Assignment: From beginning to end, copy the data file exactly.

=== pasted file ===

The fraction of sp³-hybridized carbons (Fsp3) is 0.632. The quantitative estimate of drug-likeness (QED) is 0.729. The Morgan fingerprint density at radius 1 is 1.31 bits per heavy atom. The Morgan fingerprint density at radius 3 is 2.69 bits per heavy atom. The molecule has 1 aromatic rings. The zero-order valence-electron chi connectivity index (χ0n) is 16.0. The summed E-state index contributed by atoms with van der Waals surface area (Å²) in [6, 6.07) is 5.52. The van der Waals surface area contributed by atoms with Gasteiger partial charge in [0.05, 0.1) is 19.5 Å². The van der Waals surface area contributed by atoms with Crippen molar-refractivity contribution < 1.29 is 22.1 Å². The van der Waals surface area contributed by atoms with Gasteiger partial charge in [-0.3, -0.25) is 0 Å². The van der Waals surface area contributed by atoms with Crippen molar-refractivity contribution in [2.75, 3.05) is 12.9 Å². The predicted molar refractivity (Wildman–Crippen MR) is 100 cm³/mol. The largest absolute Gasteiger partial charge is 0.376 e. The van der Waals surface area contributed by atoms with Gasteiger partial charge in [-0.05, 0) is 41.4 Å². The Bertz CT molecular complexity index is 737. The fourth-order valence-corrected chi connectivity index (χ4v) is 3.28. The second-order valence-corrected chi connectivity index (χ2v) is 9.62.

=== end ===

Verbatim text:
The fraction of sp³-hybridized carbons (Fsp3) is 0.632. The quantitative estimate of drug-likeness (QED) is 0.729. The Morgan fingerprint density at radius 1 is 1.31 bits per heavy atom. The Morgan fingerprint density at radius 3 is 2.69 bits per heavy atom. The molecule has 1 aromatic rings. The zero-order valence-electron chi connectivity index (χ0n) is 16.0. The summed E-state index contributed by atoms with van der Waals surface area (Å²) in [6, 6.07) is 5.52. The van der Waals surface area contributed by atoms with Gasteiger partial charge in [0.05, 0.1) is 19.5 Å². The van der Waals surface area contributed by atoms with Crippen molar-refractivity contribution < 1.29 is 22.1 Å². The van der Waals surface area contributed by atoms with Gasteiger partial charge in [-0.3, -0.25) is 0 Å². The van der Waals surface area contributed by atoms with Crippen molar-refractivity contribution in [2.75, 3.05) is 12.9 Å². The predicted molar refractivity (Wildman–Crippen MR) is 100 cm³/mol. The largest absolute Gasteiger partial charge is 0.376 e. The van der Waals surface area contributed by atoms with Gasteiger partial charge in [-0.05, 0) is 41.4 Å². The Bertz CT molecular complexity index is 737. The fourth-order valence-corrected chi connectivity index (χ4v) is 3.28. The second-order valence-corrected chi connectivity index (χ2v) is 9.62.